Flat Affect

James Glisson on Stephanie Barber

Left: Stephanie Barber, letters, notes, 2000, still from a film in 16mm, 4 minutes 30 seconds. Right: Stephanie Barber, dwarfs the sea, 2007, still from a video, 7 minutes.

THOUGH EXTREMELY VARIED, the films of Stephanie Barber engage universal themes—time, death, memory, forgetting, frustration. Barber’s films also consider the impossibility of directly engaging these same themes in a media-saturated culture in which our deepest emotional reserves have been tapped by marketing and advertising.

Even in her films with characters, she avoids facial expressions, bodily gestures, the intonation of a human voice, and the graphic expressivity of handwriting. In a way, Barber is a modernist artist fashioning, from the detritus of mass culture, appealing and opaque documents that speak to our emotional lives in a mechanized, distant, even cold manner.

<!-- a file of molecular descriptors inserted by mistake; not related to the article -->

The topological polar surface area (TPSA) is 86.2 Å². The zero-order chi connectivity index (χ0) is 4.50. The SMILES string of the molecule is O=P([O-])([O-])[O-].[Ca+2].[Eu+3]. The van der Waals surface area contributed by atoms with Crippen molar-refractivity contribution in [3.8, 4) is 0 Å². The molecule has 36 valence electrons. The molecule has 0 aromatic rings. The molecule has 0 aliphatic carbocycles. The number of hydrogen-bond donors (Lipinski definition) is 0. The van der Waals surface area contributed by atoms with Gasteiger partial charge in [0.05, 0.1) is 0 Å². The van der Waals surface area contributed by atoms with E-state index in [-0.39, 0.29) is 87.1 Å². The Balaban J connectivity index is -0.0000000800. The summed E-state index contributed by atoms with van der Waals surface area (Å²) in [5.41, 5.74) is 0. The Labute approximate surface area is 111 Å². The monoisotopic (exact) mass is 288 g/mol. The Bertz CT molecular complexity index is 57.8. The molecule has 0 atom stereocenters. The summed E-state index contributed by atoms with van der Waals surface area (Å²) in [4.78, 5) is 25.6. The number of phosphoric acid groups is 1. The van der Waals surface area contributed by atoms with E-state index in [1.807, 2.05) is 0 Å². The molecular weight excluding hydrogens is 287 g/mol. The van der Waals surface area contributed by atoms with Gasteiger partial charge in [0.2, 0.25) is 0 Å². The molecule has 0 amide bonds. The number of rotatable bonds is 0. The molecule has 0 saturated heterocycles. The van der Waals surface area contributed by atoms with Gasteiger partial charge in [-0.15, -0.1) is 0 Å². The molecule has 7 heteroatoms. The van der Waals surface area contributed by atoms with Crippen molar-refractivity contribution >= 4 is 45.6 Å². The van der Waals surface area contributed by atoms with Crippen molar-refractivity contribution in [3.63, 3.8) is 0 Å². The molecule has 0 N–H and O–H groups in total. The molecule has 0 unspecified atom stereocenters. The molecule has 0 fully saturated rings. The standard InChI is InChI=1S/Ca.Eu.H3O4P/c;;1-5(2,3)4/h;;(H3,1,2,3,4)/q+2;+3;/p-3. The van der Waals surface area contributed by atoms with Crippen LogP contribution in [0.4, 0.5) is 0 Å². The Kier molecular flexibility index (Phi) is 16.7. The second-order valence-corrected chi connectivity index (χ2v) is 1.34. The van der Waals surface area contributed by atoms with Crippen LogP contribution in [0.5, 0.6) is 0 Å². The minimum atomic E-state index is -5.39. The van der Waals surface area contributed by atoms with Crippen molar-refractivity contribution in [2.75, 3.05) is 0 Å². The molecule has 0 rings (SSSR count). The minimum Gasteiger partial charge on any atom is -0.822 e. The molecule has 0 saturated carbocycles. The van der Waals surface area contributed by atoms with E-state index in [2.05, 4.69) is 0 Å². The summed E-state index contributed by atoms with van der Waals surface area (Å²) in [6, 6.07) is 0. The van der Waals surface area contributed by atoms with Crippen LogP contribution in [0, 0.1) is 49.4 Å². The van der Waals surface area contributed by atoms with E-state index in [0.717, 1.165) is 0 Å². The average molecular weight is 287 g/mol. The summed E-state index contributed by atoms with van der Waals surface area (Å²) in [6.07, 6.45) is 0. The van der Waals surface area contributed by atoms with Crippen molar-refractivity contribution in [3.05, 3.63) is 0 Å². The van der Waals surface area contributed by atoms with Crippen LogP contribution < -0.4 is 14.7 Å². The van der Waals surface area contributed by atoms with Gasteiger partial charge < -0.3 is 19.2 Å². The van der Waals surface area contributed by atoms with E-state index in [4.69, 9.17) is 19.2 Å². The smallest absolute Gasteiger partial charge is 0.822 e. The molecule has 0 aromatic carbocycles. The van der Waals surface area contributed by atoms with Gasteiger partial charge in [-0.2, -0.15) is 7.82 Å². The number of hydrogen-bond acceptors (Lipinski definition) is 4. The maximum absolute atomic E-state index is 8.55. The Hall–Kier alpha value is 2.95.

Through a computerized voice and typographic lettering, Barber scrubs away traces of the human subject in the process of telling stories about people. In dwarfs the sea (2008) and letters, notes (1997), shots of blurry portrait photographs and postcards form a cast of ersatz actors, who, frozen and out of focus, cannot ruin a scene with bad acting. In dwarfs the sea, black-and-white photographs of crew members appear and the digital narrator gives snippets of their lives: “Oh him, he had problems sleeping,” or, regarding a ship’s navigator, “Barely awake, he would begin an internal dialogue of failure.” Holding saccharine melodrama at bay, the affectless and antiseptic tone paradoxically grants each photograph and story a tinge of emotional identification.

In a different vein, the animated shipfilm (1998) takes the choppy rhythm of a film played too slowly and matches it with the roll of ocean waves. A Flying Dutchman ghost ship flickers on the horizon, its tremulous presence tied to the irregular syncopation. Appearing and disappearing as if conjured by the same chaotic force that created the waves, the lost vessel rides the oceans forever.

A screening of films by Stephanie Barber will run on July 31 at Anthology Film Archives in New York. The first program, “A Sides,” will run at 6:30 PM; the second program, “B Sides,” will run at 8:30 PM. For more details, click here.